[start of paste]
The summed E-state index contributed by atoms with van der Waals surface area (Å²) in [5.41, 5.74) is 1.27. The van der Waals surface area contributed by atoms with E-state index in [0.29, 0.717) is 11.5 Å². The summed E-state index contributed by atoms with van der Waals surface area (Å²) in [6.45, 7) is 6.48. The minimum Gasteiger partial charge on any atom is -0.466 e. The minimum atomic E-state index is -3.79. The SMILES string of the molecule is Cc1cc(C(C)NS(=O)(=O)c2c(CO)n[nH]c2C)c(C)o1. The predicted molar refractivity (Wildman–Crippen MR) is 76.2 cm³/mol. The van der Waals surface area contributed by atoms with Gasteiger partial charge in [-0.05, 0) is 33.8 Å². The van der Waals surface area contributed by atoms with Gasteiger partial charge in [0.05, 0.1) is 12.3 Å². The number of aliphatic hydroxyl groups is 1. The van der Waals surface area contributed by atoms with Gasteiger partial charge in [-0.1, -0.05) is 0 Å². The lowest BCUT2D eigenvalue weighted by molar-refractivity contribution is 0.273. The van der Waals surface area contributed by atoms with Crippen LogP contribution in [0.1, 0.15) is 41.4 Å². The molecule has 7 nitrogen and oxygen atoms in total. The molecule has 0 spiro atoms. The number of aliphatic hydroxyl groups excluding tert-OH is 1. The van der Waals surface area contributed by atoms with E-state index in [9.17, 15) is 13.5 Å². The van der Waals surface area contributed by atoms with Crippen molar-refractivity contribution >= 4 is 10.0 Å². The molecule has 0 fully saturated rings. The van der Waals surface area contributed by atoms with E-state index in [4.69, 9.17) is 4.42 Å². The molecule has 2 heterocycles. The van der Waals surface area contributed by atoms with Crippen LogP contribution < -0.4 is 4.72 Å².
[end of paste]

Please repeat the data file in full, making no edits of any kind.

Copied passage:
The summed E-state index contributed by atoms with van der Waals surface area (Å²) in [5.41, 5.74) is 1.27. The van der Waals surface area contributed by atoms with E-state index in [0.29, 0.717) is 11.5 Å². The summed E-state index contributed by atoms with van der Waals surface area (Å²) in [6.45, 7) is 6.48. The minimum Gasteiger partial charge on any atom is -0.466 e. The minimum atomic E-state index is -3.79. The SMILES string of the molecule is Cc1cc(C(C)NS(=O)(=O)c2c(CO)n[nH]c2C)c(C)o1. The predicted molar refractivity (Wildman–Crippen MR) is 76.2 cm³/mol. The van der Waals surface area contributed by atoms with Gasteiger partial charge in [-0.05, 0) is 33.8 Å². The van der Waals surface area contributed by atoms with Gasteiger partial charge in [0.05, 0.1) is 12.3 Å². The number of aliphatic hydroxyl groups is 1. The van der Waals surface area contributed by atoms with Gasteiger partial charge in [-0.1, -0.05) is 0 Å². The lowest BCUT2D eigenvalue weighted by molar-refractivity contribution is 0.273. The van der Waals surface area contributed by atoms with Crippen LogP contribution in [0.1, 0.15) is 41.4 Å². The molecule has 7 nitrogen and oxygen atoms in total. The molecule has 0 spiro atoms. The number of aliphatic hydroxyl groups excluding tert-OH is 1. The van der Waals surface area contributed by atoms with E-state index in [9.17, 15) is 13.5 Å². The van der Waals surface area contributed by atoms with Crippen molar-refractivity contribution >= 4 is 10.0 Å². The molecule has 0 fully saturated rings. The van der Waals surface area contributed by atoms with E-state index in [4.69, 9.17) is 4.42 Å². The molecule has 2 heterocycles. The van der Waals surface area contributed by atoms with Crippen LogP contribution < -0.4 is 4.72 Å².